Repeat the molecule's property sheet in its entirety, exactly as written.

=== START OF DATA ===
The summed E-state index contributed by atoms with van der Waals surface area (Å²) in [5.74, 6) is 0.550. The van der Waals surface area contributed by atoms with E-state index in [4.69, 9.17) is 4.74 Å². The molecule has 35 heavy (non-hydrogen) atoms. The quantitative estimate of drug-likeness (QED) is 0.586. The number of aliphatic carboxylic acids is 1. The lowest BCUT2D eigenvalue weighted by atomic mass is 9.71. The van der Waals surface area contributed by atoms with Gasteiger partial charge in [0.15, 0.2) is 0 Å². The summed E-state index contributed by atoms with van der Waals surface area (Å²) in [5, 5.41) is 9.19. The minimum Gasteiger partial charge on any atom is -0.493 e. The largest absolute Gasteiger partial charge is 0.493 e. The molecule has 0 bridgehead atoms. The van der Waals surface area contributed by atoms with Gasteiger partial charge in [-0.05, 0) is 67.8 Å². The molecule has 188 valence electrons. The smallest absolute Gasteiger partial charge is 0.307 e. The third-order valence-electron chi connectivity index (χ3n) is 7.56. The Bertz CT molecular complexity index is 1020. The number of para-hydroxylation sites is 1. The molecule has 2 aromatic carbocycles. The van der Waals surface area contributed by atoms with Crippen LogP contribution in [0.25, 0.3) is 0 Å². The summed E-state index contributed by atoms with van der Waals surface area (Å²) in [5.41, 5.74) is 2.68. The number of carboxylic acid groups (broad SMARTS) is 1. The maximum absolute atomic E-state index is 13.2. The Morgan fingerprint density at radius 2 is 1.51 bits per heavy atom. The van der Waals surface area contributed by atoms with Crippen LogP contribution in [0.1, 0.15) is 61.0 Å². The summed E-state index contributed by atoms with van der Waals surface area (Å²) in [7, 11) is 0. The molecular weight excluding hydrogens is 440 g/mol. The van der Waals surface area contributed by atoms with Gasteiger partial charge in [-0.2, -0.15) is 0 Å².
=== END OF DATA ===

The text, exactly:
The summed E-state index contributed by atoms with van der Waals surface area (Å²) in [5.74, 6) is 0.550. The van der Waals surface area contributed by atoms with E-state index in [4.69, 9.17) is 4.74 Å². The molecule has 35 heavy (non-hydrogen) atoms. The quantitative estimate of drug-likeness (QED) is 0.586. The number of aliphatic carboxylic acids is 1. The lowest BCUT2D eigenvalue weighted by atomic mass is 9.71. The van der Waals surface area contributed by atoms with Gasteiger partial charge in [0.15, 0.2) is 0 Å². The summed E-state index contributed by atoms with van der Waals surface area (Å²) in [5, 5.41) is 9.19. The minimum Gasteiger partial charge on any atom is -0.493 e. The largest absolute Gasteiger partial charge is 0.493 e. The molecule has 0 bridgehead atoms. The van der Waals surface area contributed by atoms with Gasteiger partial charge in [-0.05, 0) is 67.8 Å². The molecule has 188 valence electrons. The smallest absolute Gasteiger partial charge is 0.307 e. The third-order valence-electron chi connectivity index (χ3n) is 7.56. The Bertz CT molecular complexity index is 1020. The number of para-hydroxylation sites is 1. The molecule has 2 aromatic carbocycles. The van der Waals surface area contributed by atoms with Crippen LogP contribution in [0.25, 0.3) is 0 Å². The summed E-state index contributed by atoms with van der Waals surface area (Å²) in [5.41, 5.74) is 2.68. The number of carboxylic acid groups (broad SMARTS) is 1. The maximum absolute atomic E-state index is 13.2. The Morgan fingerprint density at radius 2 is 1.51 bits per heavy atom. The van der Waals surface area contributed by atoms with Crippen LogP contribution in [0.1, 0.15) is 61.0 Å². The summed E-state index contributed by atoms with van der Waals surface area (Å²) in [7, 11) is 0. The molecular weight excluding hydrogens is 440 g/mol. The van der Waals surface area contributed by atoms with Gasteiger partial charge in [-0.2, -0.15) is 0 Å².